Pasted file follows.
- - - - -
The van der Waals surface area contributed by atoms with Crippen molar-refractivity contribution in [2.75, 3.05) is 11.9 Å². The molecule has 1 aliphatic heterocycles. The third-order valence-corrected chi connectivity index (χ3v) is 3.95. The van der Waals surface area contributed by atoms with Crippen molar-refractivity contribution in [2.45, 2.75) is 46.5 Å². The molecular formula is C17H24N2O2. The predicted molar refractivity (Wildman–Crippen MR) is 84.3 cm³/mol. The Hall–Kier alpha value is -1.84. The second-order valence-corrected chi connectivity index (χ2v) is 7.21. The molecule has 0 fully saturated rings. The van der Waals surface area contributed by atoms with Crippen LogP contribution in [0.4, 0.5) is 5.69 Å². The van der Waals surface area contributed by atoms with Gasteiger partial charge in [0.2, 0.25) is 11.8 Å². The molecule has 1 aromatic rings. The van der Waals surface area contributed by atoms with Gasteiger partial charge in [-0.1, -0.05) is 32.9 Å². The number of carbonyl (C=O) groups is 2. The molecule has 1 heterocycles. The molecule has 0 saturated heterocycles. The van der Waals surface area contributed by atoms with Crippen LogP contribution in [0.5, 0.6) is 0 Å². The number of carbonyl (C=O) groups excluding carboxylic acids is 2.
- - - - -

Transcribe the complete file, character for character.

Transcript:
The van der Waals surface area contributed by atoms with Crippen molar-refractivity contribution in [2.75, 3.05) is 11.9 Å². The molecule has 1 aliphatic heterocycles. The third-order valence-corrected chi connectivity index (χ3v) is 3.95. The van der Waals surface area contributed by atoms with Crippen molar-refractivity contribution in [2.45, 2.75) is 46.5 Å². The molecular formula is C17H24N2O2. The predicted molar refractivity (Wildman–Crippen MR) is 84.3 cm³/mol. The Hall–Kier alpha value is -1.84. The second-order valence-corrected chi connectivity index (χ2v) is 7.21. The molecule has 0 fully saturated rings. The van der Waals surface area contributed by atoms with Crippen LogP contribution in [0.4, 0.5) is 5.69 Å². The van der Waals surface area contributed by atoms with Gasteiger partial charge in [0.2, 0.25) is 11.8 Å². The molecule has 1 aromatic rings. The van der Waals surface area contributed by atoms with Gasteiger partial charge in [-0.1, -0.05) is 32.9 Å². The number of carbonyl (C=O) groups is 2. The molecule has 1 heterocycles. The molecule has 0 saturated heterocycles. The van der Waals surface area contributed by atoms with Crippen LogP contribution in [0.5, 0.6) is 0 Å². The number of carbonyl (C=O) groups excluding carboxylic acids is 2.